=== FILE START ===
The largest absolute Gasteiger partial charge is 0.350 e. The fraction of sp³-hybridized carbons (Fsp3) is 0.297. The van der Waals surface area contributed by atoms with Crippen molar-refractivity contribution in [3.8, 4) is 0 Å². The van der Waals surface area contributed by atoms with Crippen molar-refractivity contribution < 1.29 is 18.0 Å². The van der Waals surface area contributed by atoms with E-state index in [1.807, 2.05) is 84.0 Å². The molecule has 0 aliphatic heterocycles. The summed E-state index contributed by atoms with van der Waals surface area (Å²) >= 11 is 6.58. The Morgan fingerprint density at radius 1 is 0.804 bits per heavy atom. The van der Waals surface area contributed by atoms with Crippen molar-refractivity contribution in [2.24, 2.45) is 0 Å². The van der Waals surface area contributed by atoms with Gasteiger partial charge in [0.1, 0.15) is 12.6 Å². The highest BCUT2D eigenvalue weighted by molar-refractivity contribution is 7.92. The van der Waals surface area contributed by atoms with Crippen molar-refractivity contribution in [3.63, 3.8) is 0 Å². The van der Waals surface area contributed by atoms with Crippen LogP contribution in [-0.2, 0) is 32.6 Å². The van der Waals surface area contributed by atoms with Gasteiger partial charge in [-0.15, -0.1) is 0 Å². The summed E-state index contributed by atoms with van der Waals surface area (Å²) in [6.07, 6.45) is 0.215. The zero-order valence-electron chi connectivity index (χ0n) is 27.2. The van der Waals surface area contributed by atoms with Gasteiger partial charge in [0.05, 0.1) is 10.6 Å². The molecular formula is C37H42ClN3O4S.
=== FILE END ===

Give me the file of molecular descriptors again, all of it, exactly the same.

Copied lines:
The largest absolute Gasteiger partial charge is 0.350 e. The fraction of sp³-hybridized carbons (Fsp3) is 0.297. The van der Waals surface area contributed by atoms with Crippen molar-refractivity contribution in [3.8, 4) is 0 Å². The van der Waals surface area contributed by atoms with Crippen molar-refractivity contribution < 1.29 is 18.0 Å². The van der Waals surface area contributed by atoms with E-state index in [1.807, 2.05) is 84.0 Å². The molecule has 0 aliphatic heterocycles. The summed E-state index contributed by atoms with van der Waals surface area (Å²) >= 11 is 6.58. The Morgan fingerprint density at radius 1 is 0.804 bits per heavy atom. The van der Waals surface area contributed by atoms with Crippen molar-refractivity contribution in [2.24, 2.45) is 0 Å². The van der Waals surface area contributed by atoms with Gasteiger partial charge in [0.1, 0.15) is 12.6 Å². The highest BCUT2D eigenvalue weighted by molar-refractivity contribution is 7.92. The van der Waals surface area contributed by atoms with Crippen molar-refractivity contribution in [3.63, 3.8) is 0 Å². The van der Waals surface area contributed by atoms with Crippen LogP contribution in [-0.2, 0) is 32.6 Å². The van der Waals surface area contributed by atoms with Gasteiger partial charge in [-0.15, -0.1) is 0 Å². The summed E-state index contributed by atoms with van der Waals surface area (Å²) in [6.07, 6.45) is 0.215. The zero-order valence-electron chi connectivity index (χ0n) is 27.2. The van der Waals surface area contributed by atoms with Gasteiger partial charge in [0.05, 0.1) is 10.6 Å². The molecular formula is C37H42ClN3O4S.